As a writer, at a certain point you realize you will never, no matter how carefully you craft each word, successfully communicate your exact point to every reader. And that’s OK.
When I teach imagery and symbolism to my creative writing 101 classes, I use Robert Frost’s Stopping by the Woods. Usually, the students fall into one of two camps: they either believe the poem is about death, or about the individual’s relationship to society. These are, not coincidentally, the two most broadly accepted scholarly interpretations of the poem. This means Frost has done his job: conveyed his meaning with enough clarity such that most readers glean a similar understanding. However, there’s always that person who comes along and says, “Clearly it’s about Santa Claus!” And you sort of want to smack your head against a lectern because while yes, there’s snow (‘easy wind and downy flake’), yes, there are little tinkly bells on an animal (“My horse…gives his harness bells a shake”), and yes, there’s some dude who seems bearded (No textual example, he just seems that way.), there are absolutely no reindeer (NO REINDEER), the poem most likely takes place not on Christmas Eve, but on December 21st (‘The darkest evening of the year”) and Robert Frost was a stone-cold asshole, totally unconcerned with whether the tots get their toys on time.
But if someone is sufficiently invested in the poem to justify their Santa Claus interpretation, further, if that person benefits from what they’ve found, then Robert Frost was just as successful as if he’d gotten his true meaning across. (Just don’t try to tell me “Kubla Khan” is about Obamacare.) Fact is, once a writer has applied pen to paper or fingers to keys, once his work is printed or published or online, his words belong to the reader.
All of this is a convoluted way of saying that occasionally I read comments. They say you shouldn’t, yet once in a while I do. Truly, I don’t mind being disagreed with or even misinterpreted. On the contrary, I embrace any enthusiastic engagement with my writing. However, a while back I spotted a couple of comments that I haven’t been able to stop thinking about. I’d written an absurd piece about relationship timelines, the conceit: if only there were precise rules for every stage of a relationship, I would happily follow them and my gums wouldn’t bleed from worrying whether buying a Christmas present six months into a relationship signifies a suffocating level of commitment. (Stay tuned for my next piece for that riveting bit of navel-gazing.). Skimming comments I came across the following:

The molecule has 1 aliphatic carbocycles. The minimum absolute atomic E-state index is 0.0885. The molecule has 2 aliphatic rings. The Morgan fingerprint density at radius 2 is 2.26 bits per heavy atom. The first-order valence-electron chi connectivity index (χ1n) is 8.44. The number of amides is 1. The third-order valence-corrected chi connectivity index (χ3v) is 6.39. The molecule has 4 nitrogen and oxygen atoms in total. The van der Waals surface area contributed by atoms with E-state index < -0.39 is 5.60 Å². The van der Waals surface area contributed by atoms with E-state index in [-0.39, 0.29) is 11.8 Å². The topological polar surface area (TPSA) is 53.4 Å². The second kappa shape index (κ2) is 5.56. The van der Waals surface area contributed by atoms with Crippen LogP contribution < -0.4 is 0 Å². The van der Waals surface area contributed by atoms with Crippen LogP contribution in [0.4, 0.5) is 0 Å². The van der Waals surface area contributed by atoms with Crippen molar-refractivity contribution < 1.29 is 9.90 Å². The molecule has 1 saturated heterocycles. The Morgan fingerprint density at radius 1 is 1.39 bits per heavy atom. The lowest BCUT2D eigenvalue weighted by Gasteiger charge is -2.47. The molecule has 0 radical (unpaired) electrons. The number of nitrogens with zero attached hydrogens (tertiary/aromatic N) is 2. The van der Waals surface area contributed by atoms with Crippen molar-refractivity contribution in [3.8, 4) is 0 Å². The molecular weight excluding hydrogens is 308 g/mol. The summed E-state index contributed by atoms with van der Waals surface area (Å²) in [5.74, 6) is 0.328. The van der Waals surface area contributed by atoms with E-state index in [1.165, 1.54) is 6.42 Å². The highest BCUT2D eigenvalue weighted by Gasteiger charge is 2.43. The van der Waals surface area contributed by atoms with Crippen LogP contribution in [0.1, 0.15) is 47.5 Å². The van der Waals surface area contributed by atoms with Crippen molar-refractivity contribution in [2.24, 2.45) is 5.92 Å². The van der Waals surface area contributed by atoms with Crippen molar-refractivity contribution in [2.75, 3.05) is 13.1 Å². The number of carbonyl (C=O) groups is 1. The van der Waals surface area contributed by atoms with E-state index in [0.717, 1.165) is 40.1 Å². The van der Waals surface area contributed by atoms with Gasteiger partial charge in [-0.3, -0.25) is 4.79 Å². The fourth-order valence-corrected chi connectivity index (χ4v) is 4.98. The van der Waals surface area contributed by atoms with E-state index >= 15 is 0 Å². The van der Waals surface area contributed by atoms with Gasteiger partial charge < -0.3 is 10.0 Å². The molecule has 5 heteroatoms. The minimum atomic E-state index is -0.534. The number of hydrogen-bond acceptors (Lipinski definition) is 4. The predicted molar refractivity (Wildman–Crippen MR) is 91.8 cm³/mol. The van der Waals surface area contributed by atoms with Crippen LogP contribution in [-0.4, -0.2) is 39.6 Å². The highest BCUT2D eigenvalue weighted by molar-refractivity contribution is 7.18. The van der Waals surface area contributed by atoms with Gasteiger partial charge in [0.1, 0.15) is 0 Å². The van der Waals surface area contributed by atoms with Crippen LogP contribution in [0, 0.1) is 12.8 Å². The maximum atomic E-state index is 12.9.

(Willing to what, I’m not sure. The comment ended with the ellipses.)
The general gist of both of the above seems to be that real lesbians fart with abandon. Which is interesting because my understanding was that real lesbians have sex with women. Apparently I’ve been doing something wrong. (That something, being performing oral sex rather than creating dutch ovens.) I’m not here to defend the piece itself (or to make friends, obv), but I do want to begin by pointing out that when I wrote, “At month seven you may fart within the same city block as your partner. But soundlessly,” I was being hyperbolic. From there, I’d like to note that claiming straight women behave one way and lesbians another, polarizes and essentializes and other words I learned in my women’s studies capstone seminar.
Now that’s out of the way, I gotta say that these comments concerned me. Both seem to imply that in a lesbian relationship, not only does closeness equal rampant bodily noises and open bathroom doors, but to feel reluctant to share these experiences means one has intimacy issues. When I date women, it’s not for relaxation or to avoid the pressure of seducing men. It’s because I’m legitimately attracted to a woman. If lesbians are equating acceptance with eschewing basic etiquette, I’m not sure that’s something to brag about. In fact, I’d like to respectfully suggest that it may instead be the origin of lesbian bed death—make that all bed death. Because contrary to the comments, plenty of straight couples think nothing of peeing in front of each other, burping the alphabet or farting up a storm. Probably many of these couples lead active, ecstatic sex lives.
Personally, however, I do not feel sexy when I’m expelling air. Further, I have no interest in merging so fully with another human being that I behave the same way in front of them as I might alone. Mystery creates allure. Difference is sexy, and if my borders overlap your borders where do our differences collect?
Leaving aside accusations of straightness, buried within those comments seems to be the idea that being yourself is the same as being your worst self. I want to feel comfortable with my partner. I want to feel accepted and understood. But I also want to be polite and considerate and separate and attractive.
And no, I do not equate “attractive” with telling the love of my life to pull my finger. If we shield workmates, acquaintances, neighbors and strangers from the sound of air escaping from various bodily openings, why would we consciously visit all that upon the person we’ve vowed to treasure and protect above all others?
Obviously there’s a difference between choosing to close the bathroom door when I pee and leaving the house every time I hit a certain stage of digestion. Of course I want to trust my partner to think I’m beautiful after she’s held my hair back during a bout of stomach flu or watched me snot my way through the final episode of Six Feet Under. What I don’t want is to have burping contests or describe the contents of the toilet bowl. I guess I’m a just a fan of mystery, and if that makes me a neurotic straight woman, then so be it—at least I’ll have access to Carrie Bradshaw’s shoe collection.